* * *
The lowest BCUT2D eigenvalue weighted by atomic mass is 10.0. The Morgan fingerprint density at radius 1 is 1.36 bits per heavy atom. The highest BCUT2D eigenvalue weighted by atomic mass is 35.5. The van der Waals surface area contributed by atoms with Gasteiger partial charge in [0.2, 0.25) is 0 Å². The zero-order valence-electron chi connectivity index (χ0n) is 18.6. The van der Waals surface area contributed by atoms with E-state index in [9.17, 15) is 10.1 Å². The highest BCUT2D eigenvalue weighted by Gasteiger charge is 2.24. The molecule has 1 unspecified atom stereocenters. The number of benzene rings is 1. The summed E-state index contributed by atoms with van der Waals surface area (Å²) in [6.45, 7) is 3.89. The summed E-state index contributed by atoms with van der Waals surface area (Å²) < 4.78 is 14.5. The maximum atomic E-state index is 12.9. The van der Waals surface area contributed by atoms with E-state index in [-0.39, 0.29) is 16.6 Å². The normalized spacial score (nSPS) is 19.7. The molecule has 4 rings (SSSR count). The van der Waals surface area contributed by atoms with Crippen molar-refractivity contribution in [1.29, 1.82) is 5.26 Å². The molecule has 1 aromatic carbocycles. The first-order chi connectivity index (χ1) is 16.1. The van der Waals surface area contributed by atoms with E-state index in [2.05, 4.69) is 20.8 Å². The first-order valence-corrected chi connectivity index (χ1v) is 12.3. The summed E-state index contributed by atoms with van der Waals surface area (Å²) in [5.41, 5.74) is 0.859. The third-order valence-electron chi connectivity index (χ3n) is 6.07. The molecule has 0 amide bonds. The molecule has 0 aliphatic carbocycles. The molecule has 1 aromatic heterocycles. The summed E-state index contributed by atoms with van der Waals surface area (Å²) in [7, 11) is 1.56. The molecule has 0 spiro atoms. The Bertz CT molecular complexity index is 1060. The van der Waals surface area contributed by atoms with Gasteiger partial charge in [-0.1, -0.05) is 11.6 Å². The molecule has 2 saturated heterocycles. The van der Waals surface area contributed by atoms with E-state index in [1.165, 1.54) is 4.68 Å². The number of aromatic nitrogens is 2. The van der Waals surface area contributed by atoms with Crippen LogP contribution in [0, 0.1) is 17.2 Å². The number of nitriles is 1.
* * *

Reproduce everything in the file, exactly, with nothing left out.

The lowest BCUT2D eigenvalue weighted by atomic mass is 10.0. The Morgan fingerprint density at radius 1 is 1.36 bits per heavy atom. The highest BCUT2D eigenvalue weighted by atomic mass is 35.5. The van der Waals surface area contributed by atoms with Gasteiger partial charge in [0.2, 0.25) is 0 Å². The zero-order valence-electron chi connectivity index (χ0n) is 18.6. The van der Waals surface area contributed by atoms with E-state index in [9.17, 15) is 10.1 Å². The highest BCUT2D eigenvalue weighted by Gasteiger charge is 2.24. The molecule has 1 unspecified atom stereocenters. The number of benzene rings is 1. The summed E-state index contributed by atoms with van der Waals surface area (Å²) in [6.45, 7) is 3.89. The summed E-state index contributed by atoms with van der Waals surface area (Å²) < 4.78 is 14.5. The maximum atomic E-state index is 12.9. The van der Waals surface area contributed by atoms with E-state index in [-0.39, 0.29) is 16.6 Å². The normalized spacial score (nSPS) is 19.7. The molecule has 4 rings (SSSR count). The van der Waals surface area contributed by atoms with Crippen molar-refractivity contribution in [1.29, 1.82) is 5.26 Å². The molecule has 1 aromatic carbocycles. The first-order chi connectivity index (χ1) is 16.1. The van der Waals surface area contributed by atoms with E-state index in [2.05, 4.69) is 20.8 Å². The first-order valence-corrected chi connectivity index (χ1v) is 12.3. The summed E-state index contributed by atoms with van der Waals surface area (Å²) in [5.41, 5.74) is 0.859. The third-order valence-electron chi connectivity index (χ3n) is 6.07. The molecule has 0 amide bonds. The molecule has 0 aliphatic carbocycles. The molecule has 1 aromatic heterocycles. The summed E-state index contributed by atoms with van der Waals surface area (Å²) in [7, 11) is 1.56. The molecule has 0 spiro atoms. The Bertz CT molecular complexity index is 1060. The van der Waals surface area contributed by atoms with Gasteiger partial charge in [-0.1, -0.05) is 11.6 Å². The molecule has 2 saturated heterocycles. The van der Waals surface area contributed by atoms with E-state index in [1.165, 1.54) is 4.68 Å². The number of aromatic nitrogens is 2. The van der Waals surface area contributed by atoms with Crippen LogP contribution in [0, 0.1) is 17.2 Å². The number of nitriles is 1.